If you say you worship God and have the Ruach HaKodesh in you, then you cannot live as you used to. If you haven’t changed your ways, then you are a liar. Maybe you don’t mean to lie, but you are lying to yourself and God isn’t being fooled, not one little bit! It is because I do have the Ruach in me that I know when I am doing what is displeasing to God. I don’t want to and I am trying to do better, and I am doing better. Because I am producing fruit I know that what I am doing is pleasing to God. Not that my fruit can fill a basket, and I am not saying that all my actions are right, but I can say that my heart is right. I can say, truthfully, that I am doing T’Shuvah in my heart, and in my actions (although it’s easier to want to do better than it is to actually do better).

Look, there are so many things in God’s word that I do not understand “why” and there are so many things in His word that I do not really want to do (or not do), but I don’t have a say in this.

Yeshua said that no man can serve two Masters. That means that we have two choices: to serve God or to serve ourselves, which will translate to being a slave to sin. Face it, People! You are a slave! You always have been, you always will be. No options, no escape clause, you are not in control. Never were and never will be.

There are two options: slave to God or slave to sin. If you don’t like that, well…tough! That’s it. Go live in another dimension or universe, and if you can’t do that, then face reality and get with the program.

Yeshua said that His yoke is easy and His burden is light. Sin is heavy, Man! Sin weighs you down and doesn’t just affect you but causes pain and strife to the innocents in your life. It hurts you and those you love. When you live to worship God as he wants us to, even when we fail (as we all do) we are doing better, sinning less, and helping ourselves and those we love who are part of our life.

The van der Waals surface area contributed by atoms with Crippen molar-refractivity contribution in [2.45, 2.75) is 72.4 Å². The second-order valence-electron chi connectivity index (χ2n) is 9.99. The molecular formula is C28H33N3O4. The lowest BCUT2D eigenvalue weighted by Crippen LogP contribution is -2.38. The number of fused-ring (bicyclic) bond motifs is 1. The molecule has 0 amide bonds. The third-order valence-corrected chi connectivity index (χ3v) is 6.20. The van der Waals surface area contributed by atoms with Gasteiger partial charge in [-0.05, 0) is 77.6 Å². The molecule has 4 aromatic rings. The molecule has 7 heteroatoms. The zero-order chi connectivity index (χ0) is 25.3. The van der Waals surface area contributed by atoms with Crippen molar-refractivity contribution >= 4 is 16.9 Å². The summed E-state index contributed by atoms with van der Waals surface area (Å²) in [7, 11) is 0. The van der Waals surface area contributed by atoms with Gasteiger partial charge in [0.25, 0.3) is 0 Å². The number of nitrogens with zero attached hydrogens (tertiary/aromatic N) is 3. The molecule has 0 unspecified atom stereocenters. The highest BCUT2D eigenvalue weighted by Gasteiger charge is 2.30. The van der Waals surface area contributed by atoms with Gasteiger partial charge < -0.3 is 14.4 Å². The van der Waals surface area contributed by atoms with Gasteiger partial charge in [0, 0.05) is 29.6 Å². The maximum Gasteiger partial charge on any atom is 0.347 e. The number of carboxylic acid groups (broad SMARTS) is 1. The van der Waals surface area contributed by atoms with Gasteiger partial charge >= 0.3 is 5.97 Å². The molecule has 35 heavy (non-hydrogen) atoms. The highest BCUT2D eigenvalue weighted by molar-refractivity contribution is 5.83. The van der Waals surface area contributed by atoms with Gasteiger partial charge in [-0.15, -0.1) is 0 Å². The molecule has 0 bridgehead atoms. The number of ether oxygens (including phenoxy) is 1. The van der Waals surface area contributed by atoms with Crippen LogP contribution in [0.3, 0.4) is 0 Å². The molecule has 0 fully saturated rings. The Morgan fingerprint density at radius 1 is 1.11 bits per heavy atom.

Look at it this way: if I was deep in sin, and I pulled those close to me into sin with me, I am murdering them, spiritually. And because I believe in the afterlife, I am not just murdering them, I am condemning them to eternal suffering. On the other hand, if I live a life devoted to God, although I will most likely ostracize myself from people I care about and love, I will be showing them the way to eternal life. I will not be condemning them with my actions, I will be helping them to live.

Being a slave to Messiah Yeshua and to God is what we need to choose, because it is our choice. You can choose life, you can choose death, but you can’t choose which commandments are valid and which aren’t.

Legally Sinful

We get two newspapers every morning (my wife loves to stay on top of the news) and all I usually do are the comics and word puzzles. To me, everything else is the same old drek. However, this morning I couldn’t help but notice the front page story about how the US Supreme Court decided not to decide about gay marriages. They left it up to the states. As a history major and avid history buff, I agree with that decision. Mainly because it is constitutionally correct- those powers not specifically given to the federal government are left to the state governments. Marriage is not a federal issue, it is a civil one. The Supreme Court should not interfere.

What’s that leave us with? According to the Florida Today story, more than 60% of the states of this country will allow gay marriages; in other words, if we define normality as a condition where the majority of the population performs that particular activity, then gay marriages will be “normal” for citizens of the United States.

I have family members who have declared they are gay, and I love them. I know gay people, and I don’t treat them any differently than anyone else. But I am also someone who believes in God and that He says homosexuality is an abomination. It is a sin. Of course, I am also a sinner, and in God’s eyes, sin is sin- whether I am homosexual or whether I lie to people, in God’s eye it’s all the same. It’s a sin, so I don’t believe that we should treat gay people any differently than we treat anyone else, since we are all sinners. You’ve heard it said before: hate the sin and love the sinner.

But I do not agree that it is normal, and I do not agree that it is right, just as I don’t agree that murder, or adultery or idolatry is right.